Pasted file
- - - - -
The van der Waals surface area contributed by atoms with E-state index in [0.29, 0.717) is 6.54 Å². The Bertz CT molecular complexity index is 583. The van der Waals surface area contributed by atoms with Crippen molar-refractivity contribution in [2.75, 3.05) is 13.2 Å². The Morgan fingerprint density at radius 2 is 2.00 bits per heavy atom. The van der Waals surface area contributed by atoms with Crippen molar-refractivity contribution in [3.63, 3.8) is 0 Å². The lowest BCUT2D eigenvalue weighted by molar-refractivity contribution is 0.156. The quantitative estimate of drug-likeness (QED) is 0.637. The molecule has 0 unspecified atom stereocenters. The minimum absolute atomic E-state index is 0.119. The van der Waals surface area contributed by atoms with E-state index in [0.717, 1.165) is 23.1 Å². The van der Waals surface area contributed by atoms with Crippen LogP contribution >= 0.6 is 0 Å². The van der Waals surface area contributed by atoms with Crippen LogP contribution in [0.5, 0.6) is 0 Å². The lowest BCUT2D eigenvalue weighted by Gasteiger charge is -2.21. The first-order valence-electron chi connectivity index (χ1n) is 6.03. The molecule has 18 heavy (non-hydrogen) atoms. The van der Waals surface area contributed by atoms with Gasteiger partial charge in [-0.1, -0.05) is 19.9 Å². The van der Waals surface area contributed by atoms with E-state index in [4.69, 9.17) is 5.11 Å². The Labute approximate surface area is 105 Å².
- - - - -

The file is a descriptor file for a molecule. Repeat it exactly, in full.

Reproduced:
The van der Waals surface area contributed by atoms with E-state index in [0.29, 0.717) is 6.54 Å². The Bertz CT molecular complexity index is 583. The van der Waals surface area contributed by atoms with Crippen molar-refractivity contribution in [2.75, 3.05) is 13.2 Å². The Morgan fingerprint density at radius 2 is 2.00 bits per heavy atom. The van der Waals surface area contributed by atoms with Crippen molar-refractivity contribution in [3.63, 3.8) is 0 Å². The lowest BCUT2D eigenvalue weighted by molar-refractivity contribution is 0.156. The quantitative estimate of drug-likeness (QED) is 0.637. The molecule has 0 unspecified atom stereocenters. The minimum absolute atomic E-state index is 0.119. The van der Waals surface area contributed by atoms with E-state index in [0.717, 1.165) is 23.1 Å². The van der Waals surface area contributed by atoms with Crippen LogP contribution >= 0.6 is 0 Å². The van der Waals surface area contributed by atoms with Crippen LogP contribution in [0.5, 0.6) is 0 Å². The lowest BCUT2D eigenvalue weighted by Gasteiger charge is -2.21. The first-order valence-electron chi connectivity index (χ1n) is 6.03. The molecule has 18 heavy (non-hydrogen) atoms. The van der Waals surface area contributed by atoms with Gasteiger partial charge in [-0.1, -0.05) is 19.9 Å². The van der Waals surface area contributed by atoms with E-state index in [4.69, 9.17) is 5.11 Å². The Labute approximate surface area is 105 Å².